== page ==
If someone offers you a bet that Greek banks will be back to normal next week, you’d be wise to take the other side. The history of capital controls suggests that once they are imposed, they tend to stay in place for a long time.
Currently, Greece’s banks are closed in the run-up to a referendum on the country’s bailout deal on July 5. Customers can only withdraw €60 ($67) in cash per day and all foreign transfers require the approval of a special state treasury committee (in other words, don’t bother).
Capital controls such as these, which focus on restricting outflows, are rarely successful. And according to an IMF study (pdf) of examples over the past 20 years, none of the conditions that made similar restrictions effective in the past are present in Greece today.
The problem, the research shows, is that while restrictions on withdrawals keep a lot of money from leaving the country (as they are designed to do), they also scare away foreign investors from moving cash into the country, for fear that they may never be able to take it out again. Thus, there is still often a rise in the net capital outflow from the country—less cash goes out but even less cash comes in.
The researchers found that without strong economic fundamentals and robust financial institutions—both of which are in short supply in Greece—capital controls on outflows don’t often achieve the desired result. A more sharply-worded research paper reckons that controls on outflows tend to “introduce major distortions and breed corruption.”
The exemplar of success is Malaysia in 1998, which imposed restrictions during the Asian financial crisis and kept them for eight months. The move produced a “faster economic recovery, smaller declines in employment and real wages, and more rapid turnaround in the stock market” than if it had signed up to an IMF bailout, according to academics who have studied the case (pdf).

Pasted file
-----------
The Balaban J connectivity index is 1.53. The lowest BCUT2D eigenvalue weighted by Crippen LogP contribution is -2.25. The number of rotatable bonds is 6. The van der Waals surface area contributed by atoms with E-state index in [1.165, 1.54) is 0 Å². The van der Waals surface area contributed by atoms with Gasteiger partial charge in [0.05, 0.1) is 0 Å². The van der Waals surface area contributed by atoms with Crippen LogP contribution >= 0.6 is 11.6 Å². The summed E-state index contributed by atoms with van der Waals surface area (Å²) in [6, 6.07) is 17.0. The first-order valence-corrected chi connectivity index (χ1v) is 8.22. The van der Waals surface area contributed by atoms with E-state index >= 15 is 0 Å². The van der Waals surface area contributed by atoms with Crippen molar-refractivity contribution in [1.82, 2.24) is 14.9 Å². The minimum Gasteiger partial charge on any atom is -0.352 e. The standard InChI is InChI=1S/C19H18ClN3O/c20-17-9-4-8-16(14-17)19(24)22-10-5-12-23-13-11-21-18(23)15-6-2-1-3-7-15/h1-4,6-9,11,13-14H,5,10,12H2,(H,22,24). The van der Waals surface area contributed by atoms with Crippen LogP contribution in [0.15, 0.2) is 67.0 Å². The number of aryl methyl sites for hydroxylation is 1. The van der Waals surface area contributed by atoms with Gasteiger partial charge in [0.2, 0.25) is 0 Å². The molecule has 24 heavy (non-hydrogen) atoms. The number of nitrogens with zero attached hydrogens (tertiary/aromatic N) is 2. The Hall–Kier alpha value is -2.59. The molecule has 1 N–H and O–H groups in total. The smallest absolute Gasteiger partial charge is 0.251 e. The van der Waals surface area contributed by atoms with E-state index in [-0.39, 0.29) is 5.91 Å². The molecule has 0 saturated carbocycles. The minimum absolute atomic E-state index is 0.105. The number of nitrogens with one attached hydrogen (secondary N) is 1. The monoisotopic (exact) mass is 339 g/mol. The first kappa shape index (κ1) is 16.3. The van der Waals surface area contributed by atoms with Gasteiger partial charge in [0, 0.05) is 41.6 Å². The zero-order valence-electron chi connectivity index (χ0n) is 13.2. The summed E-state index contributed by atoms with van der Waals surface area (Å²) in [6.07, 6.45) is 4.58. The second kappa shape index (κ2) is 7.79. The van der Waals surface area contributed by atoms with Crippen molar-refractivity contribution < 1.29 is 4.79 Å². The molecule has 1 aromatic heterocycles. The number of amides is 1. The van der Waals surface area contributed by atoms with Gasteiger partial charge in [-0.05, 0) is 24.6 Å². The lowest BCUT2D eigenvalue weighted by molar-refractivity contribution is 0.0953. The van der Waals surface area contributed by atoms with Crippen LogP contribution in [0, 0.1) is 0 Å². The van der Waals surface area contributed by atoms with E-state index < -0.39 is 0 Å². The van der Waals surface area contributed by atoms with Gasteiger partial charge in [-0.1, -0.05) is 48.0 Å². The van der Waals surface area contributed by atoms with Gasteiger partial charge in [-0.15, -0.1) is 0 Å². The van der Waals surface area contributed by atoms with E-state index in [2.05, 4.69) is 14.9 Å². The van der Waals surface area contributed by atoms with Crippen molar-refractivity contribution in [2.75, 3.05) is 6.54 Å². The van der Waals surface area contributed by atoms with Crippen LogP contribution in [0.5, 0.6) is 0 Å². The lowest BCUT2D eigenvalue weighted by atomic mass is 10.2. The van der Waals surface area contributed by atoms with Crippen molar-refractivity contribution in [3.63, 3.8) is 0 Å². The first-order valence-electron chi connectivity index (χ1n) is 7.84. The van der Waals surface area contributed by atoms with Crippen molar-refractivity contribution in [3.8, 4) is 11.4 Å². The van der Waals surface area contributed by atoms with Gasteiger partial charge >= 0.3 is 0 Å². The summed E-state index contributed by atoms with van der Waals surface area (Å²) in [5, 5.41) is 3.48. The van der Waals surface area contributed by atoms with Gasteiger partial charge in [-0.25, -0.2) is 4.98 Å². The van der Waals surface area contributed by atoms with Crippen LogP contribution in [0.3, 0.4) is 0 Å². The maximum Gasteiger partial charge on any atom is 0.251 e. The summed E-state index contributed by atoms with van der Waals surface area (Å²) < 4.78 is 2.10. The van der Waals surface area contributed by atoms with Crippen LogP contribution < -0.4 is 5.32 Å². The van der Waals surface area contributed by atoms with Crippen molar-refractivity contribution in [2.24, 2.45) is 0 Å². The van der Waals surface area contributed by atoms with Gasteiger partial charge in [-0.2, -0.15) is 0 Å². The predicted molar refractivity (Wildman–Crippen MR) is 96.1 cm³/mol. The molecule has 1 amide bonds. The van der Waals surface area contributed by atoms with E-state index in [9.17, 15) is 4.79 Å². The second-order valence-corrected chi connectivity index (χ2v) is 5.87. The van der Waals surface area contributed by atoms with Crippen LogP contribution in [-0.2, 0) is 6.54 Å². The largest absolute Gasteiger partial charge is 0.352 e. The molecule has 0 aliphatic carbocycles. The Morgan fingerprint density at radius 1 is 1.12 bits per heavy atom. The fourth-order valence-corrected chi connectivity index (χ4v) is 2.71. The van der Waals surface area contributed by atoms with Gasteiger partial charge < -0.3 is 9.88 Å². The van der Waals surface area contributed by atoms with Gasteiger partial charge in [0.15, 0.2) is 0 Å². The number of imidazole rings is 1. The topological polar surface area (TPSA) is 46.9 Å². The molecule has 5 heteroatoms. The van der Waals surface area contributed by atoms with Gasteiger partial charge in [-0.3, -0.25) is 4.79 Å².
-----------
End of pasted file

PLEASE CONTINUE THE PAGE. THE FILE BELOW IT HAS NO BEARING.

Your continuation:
That said, another study (pdf) notes that “there is Malaysia and there is everybody else.” The unique circumstances that landed Malaysia in trouble, and the credibility of its institutions in responding to them, made its relatively short-term controls effective.
If Greece looks closer to home for recent examples of capital controls in action, there is Cyprus and Iceland. But fellow euro-member Cyprus, which imposed controls in 2013 that lasted for two years, did so as part of the signing of a multi-year bailout program; Greece’s current bailout deal expires tomorrow. And Iceland, which imposed controls in 2008 and has only recently started to talk about lifting them, is in charge of its own currency, unlike Greece.
No wonder, then, that when giving its blessing to Greece’s capital controls, the European Commission warned “the free movement of capital will however need to be reinstated as soon as possible.”